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Post Surgical Endometriosis – What You Need to Know!

Endometriosis is a diagnosis that many women unfortunately are given every year whether they’re going for their yearly exam, are trying to determine why they’ve had problems in their attempts to conceive, or are experiencing a range of endometriosis symptoms.

Endometriosis is when the endometrial lining forms in other areas of the uterus such as on the Fallopian tubes, ovaries, or even on the bladder. In some cases non surgical treatments such as birth control pills or hormonal therapy prove unsuccessful and surgery has to be carried out for treatment to move forward.

Surgery is often used as a last resort for women who have endometriosis. The main goals of surgery is to remove as much of the endometrial tissue as possible while ensuring that a woman is able to still have children. Surgery is used in a variety of circumstances such as if you are experiencing severe pain that refuses to respond to either painkillers or hormones, the endometriosis is larger than 2 inches in size, or endometriosis is interfering with other areas of your body such as bowel functions.

The endometriosis is either cut away or burned with heat from a laser or electric current. The use of surgery has proven to be more effective in treating endometriosis than hormones alone but many doctors will request and suggest that you use medication after surgery to avoid having the symptoms return to start the cycle all over again.

Many women who have surgery to treat endometriosis are disappointed once they realize that immediate relief is not always in their future. In some cases, when the uterus and it’s surrounding regions have been plagued by excessive endometrial tissue surgery removes this and relieves the pressure and pain that has been present. Once this is released, pain is immediately decreased and some women see a significant decrease in pain after surgery.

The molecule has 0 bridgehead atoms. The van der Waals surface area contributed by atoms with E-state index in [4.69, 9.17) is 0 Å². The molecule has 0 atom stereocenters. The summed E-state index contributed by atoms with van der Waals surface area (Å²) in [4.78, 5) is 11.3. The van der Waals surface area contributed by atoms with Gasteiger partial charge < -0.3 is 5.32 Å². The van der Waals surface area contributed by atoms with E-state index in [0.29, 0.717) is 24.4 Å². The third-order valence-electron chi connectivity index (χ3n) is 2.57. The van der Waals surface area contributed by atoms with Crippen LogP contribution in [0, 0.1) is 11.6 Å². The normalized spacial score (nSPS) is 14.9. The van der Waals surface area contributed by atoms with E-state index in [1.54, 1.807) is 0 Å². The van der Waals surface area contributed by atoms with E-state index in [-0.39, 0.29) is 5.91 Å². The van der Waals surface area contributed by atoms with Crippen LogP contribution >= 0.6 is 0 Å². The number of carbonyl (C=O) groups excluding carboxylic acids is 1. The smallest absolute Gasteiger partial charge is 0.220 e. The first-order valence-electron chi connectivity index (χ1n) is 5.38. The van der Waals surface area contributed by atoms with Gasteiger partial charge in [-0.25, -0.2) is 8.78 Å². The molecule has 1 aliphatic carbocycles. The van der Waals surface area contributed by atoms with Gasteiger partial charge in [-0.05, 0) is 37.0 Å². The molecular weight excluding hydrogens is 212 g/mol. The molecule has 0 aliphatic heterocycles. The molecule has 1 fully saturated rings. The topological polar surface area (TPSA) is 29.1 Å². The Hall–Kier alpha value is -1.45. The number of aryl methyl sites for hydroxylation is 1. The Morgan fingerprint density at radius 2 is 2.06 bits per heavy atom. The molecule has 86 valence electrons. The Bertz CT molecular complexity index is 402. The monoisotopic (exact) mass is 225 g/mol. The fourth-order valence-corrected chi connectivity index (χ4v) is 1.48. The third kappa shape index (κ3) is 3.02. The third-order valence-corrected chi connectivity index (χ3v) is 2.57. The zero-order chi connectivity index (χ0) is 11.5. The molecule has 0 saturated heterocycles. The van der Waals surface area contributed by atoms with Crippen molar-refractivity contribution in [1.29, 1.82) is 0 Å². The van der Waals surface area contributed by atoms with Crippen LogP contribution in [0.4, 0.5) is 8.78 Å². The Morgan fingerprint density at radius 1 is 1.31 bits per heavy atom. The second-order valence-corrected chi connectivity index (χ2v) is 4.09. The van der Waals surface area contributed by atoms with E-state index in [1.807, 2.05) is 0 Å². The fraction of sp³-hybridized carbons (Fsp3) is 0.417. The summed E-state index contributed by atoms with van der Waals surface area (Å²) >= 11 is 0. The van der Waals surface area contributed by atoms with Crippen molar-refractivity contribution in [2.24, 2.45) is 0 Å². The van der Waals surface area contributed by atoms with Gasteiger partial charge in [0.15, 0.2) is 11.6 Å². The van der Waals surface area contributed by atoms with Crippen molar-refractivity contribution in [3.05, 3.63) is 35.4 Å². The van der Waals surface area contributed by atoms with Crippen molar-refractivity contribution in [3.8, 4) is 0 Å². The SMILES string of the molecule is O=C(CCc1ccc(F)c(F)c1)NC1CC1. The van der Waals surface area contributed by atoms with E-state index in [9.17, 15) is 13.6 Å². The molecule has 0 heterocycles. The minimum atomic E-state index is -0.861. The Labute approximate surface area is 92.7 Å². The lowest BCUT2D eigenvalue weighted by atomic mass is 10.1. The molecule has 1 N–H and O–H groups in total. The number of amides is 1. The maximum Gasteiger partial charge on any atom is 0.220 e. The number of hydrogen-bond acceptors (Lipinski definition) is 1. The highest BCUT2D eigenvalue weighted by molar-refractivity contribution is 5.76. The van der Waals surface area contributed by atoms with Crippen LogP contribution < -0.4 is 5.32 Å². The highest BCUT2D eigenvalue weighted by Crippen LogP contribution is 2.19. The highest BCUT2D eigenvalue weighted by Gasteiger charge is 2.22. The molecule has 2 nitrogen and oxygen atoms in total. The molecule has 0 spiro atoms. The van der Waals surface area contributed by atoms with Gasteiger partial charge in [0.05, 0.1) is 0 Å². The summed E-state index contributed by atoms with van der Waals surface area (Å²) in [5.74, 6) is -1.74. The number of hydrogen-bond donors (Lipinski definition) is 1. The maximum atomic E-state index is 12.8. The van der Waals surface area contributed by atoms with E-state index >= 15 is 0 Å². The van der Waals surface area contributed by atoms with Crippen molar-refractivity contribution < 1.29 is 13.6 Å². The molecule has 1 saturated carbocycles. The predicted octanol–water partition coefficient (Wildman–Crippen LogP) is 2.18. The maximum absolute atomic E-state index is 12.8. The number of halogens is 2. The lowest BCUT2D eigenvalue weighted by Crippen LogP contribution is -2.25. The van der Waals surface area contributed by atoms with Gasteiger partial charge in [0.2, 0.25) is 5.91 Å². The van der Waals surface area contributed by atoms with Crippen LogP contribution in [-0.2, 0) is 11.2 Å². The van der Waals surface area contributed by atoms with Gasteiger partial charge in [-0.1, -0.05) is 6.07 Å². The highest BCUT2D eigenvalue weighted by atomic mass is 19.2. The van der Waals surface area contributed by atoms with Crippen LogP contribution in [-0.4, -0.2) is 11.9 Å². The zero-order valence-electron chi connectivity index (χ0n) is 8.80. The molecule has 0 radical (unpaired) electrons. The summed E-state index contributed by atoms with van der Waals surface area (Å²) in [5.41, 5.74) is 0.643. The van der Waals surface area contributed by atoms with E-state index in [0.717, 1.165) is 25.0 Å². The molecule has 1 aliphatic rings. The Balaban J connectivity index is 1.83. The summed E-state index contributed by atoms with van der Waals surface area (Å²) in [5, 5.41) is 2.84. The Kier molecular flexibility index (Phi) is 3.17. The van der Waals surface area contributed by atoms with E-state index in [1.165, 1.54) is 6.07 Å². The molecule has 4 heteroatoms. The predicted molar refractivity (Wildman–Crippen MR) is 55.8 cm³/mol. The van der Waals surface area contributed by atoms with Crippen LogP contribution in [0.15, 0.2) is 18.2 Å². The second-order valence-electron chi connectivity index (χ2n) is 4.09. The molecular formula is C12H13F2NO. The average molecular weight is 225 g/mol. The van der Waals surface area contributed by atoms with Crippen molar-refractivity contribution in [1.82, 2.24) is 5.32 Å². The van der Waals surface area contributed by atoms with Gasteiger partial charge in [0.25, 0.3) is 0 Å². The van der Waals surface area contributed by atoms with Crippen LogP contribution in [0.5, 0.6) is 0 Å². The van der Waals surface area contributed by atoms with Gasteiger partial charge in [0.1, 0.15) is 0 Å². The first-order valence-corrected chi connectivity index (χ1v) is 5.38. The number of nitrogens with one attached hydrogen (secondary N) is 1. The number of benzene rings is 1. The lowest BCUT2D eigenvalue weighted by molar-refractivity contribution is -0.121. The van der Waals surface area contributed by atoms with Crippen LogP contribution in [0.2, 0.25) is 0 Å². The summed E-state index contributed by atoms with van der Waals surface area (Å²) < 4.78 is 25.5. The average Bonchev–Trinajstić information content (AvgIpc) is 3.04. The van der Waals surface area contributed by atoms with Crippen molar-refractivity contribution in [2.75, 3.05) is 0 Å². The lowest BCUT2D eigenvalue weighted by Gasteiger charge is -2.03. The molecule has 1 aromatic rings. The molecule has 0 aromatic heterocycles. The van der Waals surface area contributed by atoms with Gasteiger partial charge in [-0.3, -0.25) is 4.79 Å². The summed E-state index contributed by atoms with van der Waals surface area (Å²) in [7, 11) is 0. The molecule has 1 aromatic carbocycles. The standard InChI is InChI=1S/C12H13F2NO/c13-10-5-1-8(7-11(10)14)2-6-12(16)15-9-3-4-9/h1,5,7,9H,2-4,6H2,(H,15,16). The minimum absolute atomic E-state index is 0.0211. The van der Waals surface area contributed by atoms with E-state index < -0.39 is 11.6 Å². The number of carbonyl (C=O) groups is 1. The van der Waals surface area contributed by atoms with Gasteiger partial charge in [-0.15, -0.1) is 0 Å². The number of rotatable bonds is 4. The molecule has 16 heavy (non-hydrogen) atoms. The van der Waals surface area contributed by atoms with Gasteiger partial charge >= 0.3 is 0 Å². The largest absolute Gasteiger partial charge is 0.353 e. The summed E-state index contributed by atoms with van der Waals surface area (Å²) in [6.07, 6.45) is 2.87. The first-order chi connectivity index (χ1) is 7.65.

Another circumstance in which pain may be relieved immediately after surgery is when the endometriosis causes two structures that aren’t meant to work together to be joined. For example, an ovary that is attached to the bowels will be in pain whenever a bowel movement is carried out. Once surgery is conducted and the adhesion removed, pain will instantly be removed as well.

Some women experience lingering pain after surgery. In many cases this is because the tissue that still exists doesn’t know the difference between endometriosis and the surgery that was carried out to fix it. The nerves aren’t able to distinguish a difference between surgery and the swelling that covers the raw area and thus pain continues to be present until the healing time can be completed.

Unfortunately for some women, during the time immediately after healing they experience their menstrual period which can increase the amount of pain that is present. The already swollen tissues are expected to carry out the normal functions every month and haven’t yet quite healed to 100%. This is why the first period after surgery is often heavier, clotty, and longer.

Periods after the initial one should decrease in intensity and severity as time continues.

Endometriosis has no guarantee of being gone forever; even after surgery many women experience post surgical endometriosis.

On average close to 45% of women have symptoms return one year after surgery. This is why it is important to have careful monitoring after surgery and to ensure that you get rid of what’s causing your endometriosis in the first place.

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